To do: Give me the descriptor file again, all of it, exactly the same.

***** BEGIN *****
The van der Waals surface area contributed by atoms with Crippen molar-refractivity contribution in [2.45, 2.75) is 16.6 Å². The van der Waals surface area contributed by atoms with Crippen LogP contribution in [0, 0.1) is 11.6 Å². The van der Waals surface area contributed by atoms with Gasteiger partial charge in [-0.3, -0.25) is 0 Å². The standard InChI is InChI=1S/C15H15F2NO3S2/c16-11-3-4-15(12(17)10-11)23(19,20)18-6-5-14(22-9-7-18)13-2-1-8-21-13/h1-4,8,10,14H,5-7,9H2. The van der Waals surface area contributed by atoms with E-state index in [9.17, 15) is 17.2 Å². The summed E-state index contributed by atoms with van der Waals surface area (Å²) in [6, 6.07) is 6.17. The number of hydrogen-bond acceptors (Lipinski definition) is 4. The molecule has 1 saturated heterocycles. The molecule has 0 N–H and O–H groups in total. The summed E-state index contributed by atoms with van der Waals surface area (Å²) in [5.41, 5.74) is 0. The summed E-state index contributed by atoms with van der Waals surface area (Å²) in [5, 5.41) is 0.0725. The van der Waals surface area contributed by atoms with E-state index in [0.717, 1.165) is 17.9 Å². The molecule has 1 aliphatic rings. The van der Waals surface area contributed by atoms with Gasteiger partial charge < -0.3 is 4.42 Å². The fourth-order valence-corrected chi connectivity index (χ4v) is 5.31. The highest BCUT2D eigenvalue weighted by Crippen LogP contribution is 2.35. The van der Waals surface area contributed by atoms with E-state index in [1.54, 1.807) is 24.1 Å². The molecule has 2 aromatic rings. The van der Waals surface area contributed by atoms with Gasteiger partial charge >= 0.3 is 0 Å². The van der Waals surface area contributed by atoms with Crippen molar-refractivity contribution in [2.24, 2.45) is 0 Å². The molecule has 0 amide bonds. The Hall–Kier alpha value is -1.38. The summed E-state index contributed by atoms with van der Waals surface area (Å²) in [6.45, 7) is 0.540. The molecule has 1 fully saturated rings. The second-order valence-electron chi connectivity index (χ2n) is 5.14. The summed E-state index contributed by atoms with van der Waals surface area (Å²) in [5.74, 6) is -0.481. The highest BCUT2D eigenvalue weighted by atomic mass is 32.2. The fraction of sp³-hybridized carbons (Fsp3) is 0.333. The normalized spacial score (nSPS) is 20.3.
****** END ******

The van der Waals surface area contributed by atoms with Crippen molar-refractivity contribution in [2.45, 2.75) is 16.6 Å². The van der Waals surface area contributed by atoms with Crippen LogP contribution in [0, 0.1) is 11.6 Å². The van der Waals surface area contributed by atoms with Gasteiger partial charge in [-0.3, -0.25) is 0 Å². The standard InChI is InChI=1S/C15H15F2NO3S2/c16-11-3-4-15(12(17)10-11)23(19,20)18-6-5-14(22-9-7-18)13-2-1-8-21-13/h1-4,8,10,14H,5-7,9H2. The van der Waals surface area contributed by atoms with E-state index in [9.17, 15) is 17.2 Å². The summed E-state index contributed by atoms with van der Waals surface area (Å²) in [6, 6.07) is 6.17. The number of hydrogen-bond acceptors (Lipinski definition) is 4. The molecule has 1 saturated heterocycles. The molecule has 0 N–H and O–H groups in total. The summed E-state index contributed by atoms with van der Waals surface area (Å²) in [5.41, 5.74) is 0. The summed E-state index contributed by atoms with van der Waals surface area (Å²) in [5, 5.41) is 0.0725. The van der Waals surface area contributed by atoms with E-state index in [0.717, 1.165) is 17.9 Å². The molecule has 1 aliphatic rings. The van der Waals surface area contributed by atoms with Gasteiger partial charge < -0.3 is 4.42 Å². The fourth-order valence-corrected chi connectivity index (χ4v) is 5.31. The highest BCUT2D eigenvalue weighted by Crippen LogP contribution is 2.35. The van der Waals surface area contributed by atoms with E-state index in [1.54, 1.807) is 24.1 Å². The molecule has 2 aromatic rings. The van der Waals surface area contributed by atoms with Gasteiger partial charge >= 0.3 is 0 Å². The van der Waals surface area contributed by atoms with Crippen molar-refractivity contribution in [2.24, 2.45) is 0 Å². The molecule has 0 amide bonds. The Hall–Kier alpha value is -1.38. The summed E-state index contributed by atoms with van der Waals surface area (Å²) in [6.45, 7) is 0.540. The molecule has 1 fully saturated rings. The second-order valence-electron chi connectivity index (χ2n) is 5.14. The summed E-state index contributed by atoms with van der Waals surface area (Å²) in [5.74, 6) is -0.481. The highest BCUT2D eigenvalue weighted by atomic mass is 32.2. The fraction of sp³-hybridized carbons (Fsp3) is 0.333. The normalized spacial score (nSPS) is 20.3.